Trash solution summary: Cannot delete files

One problem that crops up from time to time is stubborn files that will not move to the trash, or be deleted from the trash when the command is given to do so. There may be errors that accompany these behaviors which include files in use or access denied errors, but at other times there may be no such error.

One problem that crops up from time to time is stubborn files that will not move to the trash, or be deleted from the trash when the command is given to do so. There may be errors that accompany these behaviors which include files in use or access denied errors, but at other times there may be no such error.

File in use?

One prominent reason for a file being denied access for editing (including deleting it) is if another application is using it and has it locked. This prevents multiple applications from editing the document at the same time (a highly desirable feature) but can result in a trash that will not empty. Try quitting your current applications and emptying the trash, or if that does not work, empty the trash the next time you log out and back in.

Faulty Trash folders

OS X stores trash files on the local boot drive in the hidden "Trash" folder that is within each user account. For external drives, there is a "Trashes" folder at the root of the drive which contains a trash folder for each local user account on the system (designated by UID). If there is a problem with the permissions or other attributes of these trash folders, you may get problems where files delete immediately instead of being moved to the trash. The best way to get around this is to remove the Trash folder(s) and restart the system so the system will recreate them.

For the files on the local hard drive, enter the following command in the Terminal to remove your user account's trash folder:

sudo -rm ~/.Trash

For problems with files on external hard drives, you will need to target and remove the trash folder on the root of those drives, which can be done with the following procedure:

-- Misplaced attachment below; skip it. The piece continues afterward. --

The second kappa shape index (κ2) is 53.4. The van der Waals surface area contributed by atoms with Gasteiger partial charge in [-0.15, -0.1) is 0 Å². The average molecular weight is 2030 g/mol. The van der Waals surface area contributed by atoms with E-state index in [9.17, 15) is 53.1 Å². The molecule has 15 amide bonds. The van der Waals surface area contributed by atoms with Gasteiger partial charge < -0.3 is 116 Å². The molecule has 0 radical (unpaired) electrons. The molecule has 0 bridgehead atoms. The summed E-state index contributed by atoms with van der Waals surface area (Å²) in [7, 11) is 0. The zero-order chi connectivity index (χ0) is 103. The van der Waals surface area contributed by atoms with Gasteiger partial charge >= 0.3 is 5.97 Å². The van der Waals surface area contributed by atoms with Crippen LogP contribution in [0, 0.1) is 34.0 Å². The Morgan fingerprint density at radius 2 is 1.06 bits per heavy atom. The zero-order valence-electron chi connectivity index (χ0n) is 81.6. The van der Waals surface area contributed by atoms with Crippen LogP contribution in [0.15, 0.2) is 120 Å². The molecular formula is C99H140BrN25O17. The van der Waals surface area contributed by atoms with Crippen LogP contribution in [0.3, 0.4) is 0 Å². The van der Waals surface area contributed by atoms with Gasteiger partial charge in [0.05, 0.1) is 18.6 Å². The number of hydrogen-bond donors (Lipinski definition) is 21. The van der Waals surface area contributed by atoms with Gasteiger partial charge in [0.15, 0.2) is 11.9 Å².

1. Enter "sudo -rm" in the Terminal followed by a single space.

  2. Drag the desired drive to the Terminal window.

  3. Press the backspace/delete key once to remove the trailing space character (this is important to do).

  4. Complete the command by entering ".Trashes" so the full command looks like the following:

    sudo rm -rf /Volumes/HardDriveName/.Trashes

  5. Press enter, followed by your password to complete the command.

Permissions

The last common reason for stubborn files is permissions, which can be the old and easy to manage POSIX permissions, or the newer and more complex ACL permissions. Many times applications will tack on new ACL permissions for files, which can confuse the system and result in a file that can be read and written to, but not trashed (among other bizarre behaviors).

To get rid of stubborn files, first try using the Terminal to run a direct root-level delete command on the file:

  1. Open the Terminal and type this command, followed by a space:

    sudo rm -rf

    NOTE: I included the "-r" tag in case the file is a folder you wish to delete.

  2. Drag the desired file or folder to the terminal window

  3. Press enter, followed by entering your password.

If the above command does not work, there may be an odd ACL setup on the file or files within a folder that can affect even the "rm" command when run as root. Therefore, try stripping away ACL permissions from the files before deleting them, by using the following procedure:

  1. Open the Terminal and type the following command followed by a single space:

    sudo chown -RN

  2. Drag the desired file or folder to the terminal window

  3. Press enter, followed by entering your password.

Boot Camp trash ghosts?

An old problem that cropped up with boot camp was ghost files with garbled names n the OS X trash that were the result of faults in the Boot Camp volume structure. Reports of these files appearing have diminished, but may still occur for people. If this happens, try running the Windows disk utilities to check and repair the volume structure.

NOTE: The use of "sudo rm" should be used with caution. Only use it if you follow the commands exactly as described in this article, and if you are not comfortable with the Terminal then have someone else do it who is. By all means avoid the following uses of the command:

sudo rm -rf /

sudo rm -rf ~

Basically any time the command targets a slash, it will indiscriminately remove files from that point onward, including any user data, applications, support files, and system files. Therefore, be sure that in any "sudo rm" command, make sure there is no forward slash followed by a single space unless you are targeting that specific directory. Backslashes are ok, since they are escape characters for spaces in file names.



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About the author

    Topher, an avid Mac user for the past 15 years, has been a contributing author to MacFixIt since the spring of 2008. One of his passions is troubleshooting Mac problems and making the best use of Macs and Apple hardware at home and in the workplace.

     

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